I generally consider my self to be an optimist. In fact, one of my favourite books is Learned Optimism by Martin Seligman, I can regularly be found referring to myself as a half glass full kind of gal, and preach the importance of a can-do attitude to my kids.
I have long believed that the first step to success is the ability to see things through a positive and attainable light. After all – if you think you can’t, generally, you will prove yourself right.
And while optimism and ownership of action are undoubtedly key ingredients to success, I recently began to question how exactly they fit into the equation when it comes to the broader sense of happiness and freedom.
It’s rare for a week to go by where Mike and I don’t reference the standing happiness equation of Happiness = Reality – Expectations. Usually it’s in the context of us or someone else having been disappointed in an experience, or frustrated by someone else’s behaviour.
And I really do believe that this equation holds truth. Regularly walking through life with blazing expectations is a sure fire path to frequent disappointment. Both in ourselves, our environment, and people around us.
So how to be optimistic, while also maintaining a balanced happiness equation? The two schools of thought, on the surface, do seem to be in direct contradiction of each other.
If you’re being optimistic, won’t you most certainly be setting yourself up for disappointment? And if you’re keeping expectations low, aren’t you most certainly being a pessimist?
The psychology of optimism and happiness are amongst my favourite reading topics, but I recently realized that I often ponder how these traits are impacting my life in a singular fashion, rather than how they interact with each other to contribute to my overall sense of happiness and freedom.
So I decided it was time to really analyze my own habits, and the correlation of these traits, when it comes to instances when I’ve been most happy and conversely, those when I have been extremely disappointed. While I may represent a small subject pool, several trends undeniably emerged within my own experiences.
The Pitfalls of Exceedingly High Expectations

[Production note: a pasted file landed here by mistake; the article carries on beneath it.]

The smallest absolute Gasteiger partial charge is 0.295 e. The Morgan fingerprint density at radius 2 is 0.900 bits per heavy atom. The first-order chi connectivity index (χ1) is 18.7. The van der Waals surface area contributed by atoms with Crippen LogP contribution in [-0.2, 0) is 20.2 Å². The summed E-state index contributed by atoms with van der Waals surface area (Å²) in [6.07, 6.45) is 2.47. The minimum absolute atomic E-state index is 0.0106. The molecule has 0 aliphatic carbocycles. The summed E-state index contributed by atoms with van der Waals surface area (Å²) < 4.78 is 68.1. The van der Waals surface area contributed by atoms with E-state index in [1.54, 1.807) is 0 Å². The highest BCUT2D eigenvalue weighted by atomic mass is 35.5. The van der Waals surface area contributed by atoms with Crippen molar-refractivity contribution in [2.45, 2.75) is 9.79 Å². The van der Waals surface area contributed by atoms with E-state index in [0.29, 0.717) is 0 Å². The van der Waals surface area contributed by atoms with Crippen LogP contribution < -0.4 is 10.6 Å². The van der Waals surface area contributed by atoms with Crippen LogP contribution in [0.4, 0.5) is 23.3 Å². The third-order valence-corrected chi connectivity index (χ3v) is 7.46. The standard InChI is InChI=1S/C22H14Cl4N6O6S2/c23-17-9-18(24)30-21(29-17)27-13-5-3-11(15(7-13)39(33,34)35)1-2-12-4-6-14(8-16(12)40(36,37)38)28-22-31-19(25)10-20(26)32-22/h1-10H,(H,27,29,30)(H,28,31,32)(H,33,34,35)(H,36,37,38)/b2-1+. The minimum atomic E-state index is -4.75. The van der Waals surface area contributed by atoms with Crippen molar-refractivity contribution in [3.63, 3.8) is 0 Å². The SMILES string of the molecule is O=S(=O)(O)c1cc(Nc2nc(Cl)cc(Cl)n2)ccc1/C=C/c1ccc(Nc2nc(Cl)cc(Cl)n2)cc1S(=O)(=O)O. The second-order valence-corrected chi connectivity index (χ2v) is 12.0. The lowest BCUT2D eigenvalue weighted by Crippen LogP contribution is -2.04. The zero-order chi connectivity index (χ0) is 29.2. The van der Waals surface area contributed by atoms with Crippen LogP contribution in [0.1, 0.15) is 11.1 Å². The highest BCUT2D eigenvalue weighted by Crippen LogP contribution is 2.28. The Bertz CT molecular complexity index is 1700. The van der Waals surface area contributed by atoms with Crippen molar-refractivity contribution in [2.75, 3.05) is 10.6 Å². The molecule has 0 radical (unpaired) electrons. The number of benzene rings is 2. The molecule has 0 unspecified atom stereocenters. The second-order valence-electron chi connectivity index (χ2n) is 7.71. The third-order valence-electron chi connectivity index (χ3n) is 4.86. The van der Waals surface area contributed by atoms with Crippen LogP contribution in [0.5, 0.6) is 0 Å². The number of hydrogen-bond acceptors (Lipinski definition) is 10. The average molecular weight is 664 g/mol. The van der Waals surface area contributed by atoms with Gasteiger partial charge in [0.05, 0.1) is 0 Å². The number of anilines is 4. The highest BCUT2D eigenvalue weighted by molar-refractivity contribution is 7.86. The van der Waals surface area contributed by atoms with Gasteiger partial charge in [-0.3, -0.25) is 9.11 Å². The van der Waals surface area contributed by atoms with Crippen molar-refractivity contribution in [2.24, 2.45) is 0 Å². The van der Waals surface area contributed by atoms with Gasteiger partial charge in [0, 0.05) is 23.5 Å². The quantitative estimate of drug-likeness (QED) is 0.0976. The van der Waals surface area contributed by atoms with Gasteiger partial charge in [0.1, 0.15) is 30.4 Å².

I’ll never forget the day that one of my most respected mentor’s and supervisors sat me down for a long chat. He was, by far, the smartest and most articulate person I ever worked for in my career. His feedback was always well thought out, and it was a rare occasion that I didn’t take it to heart.
In this particular instance, he was addressing my increasingly apparent frustration in a newly appointed supervisory role. I was younger, and more junior, than everyone I was supervising, and no one was getting the work done that I was doling out.
I was frustrated, annoyed, and more than a little pissed off. Largely at people who had only a short time ago had been my peers and, some of whom were good friends. It felt like they were rebelling against me, refusing to do the work I was asking of them, and regularly coming up with excuses as to why it wasn’t, or “couldn’t” be done in the time frame requested.
The problem was, I had just been in the trenches with them, AND I knew all too well how much time they wasted. But now, instead of being indifferent to it and just worrying about my own work, I taking what I perceived as time wasting and inefficiencies it as a direct and very personal insult.
In my newbie supervisor frustration, I ended up taking multiple projects back onto an already overloaded work plate, because it became easier to just do it myself. It was also a passive aggressive away to demonstrate that I could finish their projects, on top of my own, in the time requested.
The more I task mastered away, and got frustrated with the increasing lack of response from my team, the worse I made our little teams environment. Friendly joking that I once partook in, became a further annoyance while I glaringly wondered why they weren’t using that time to do their work.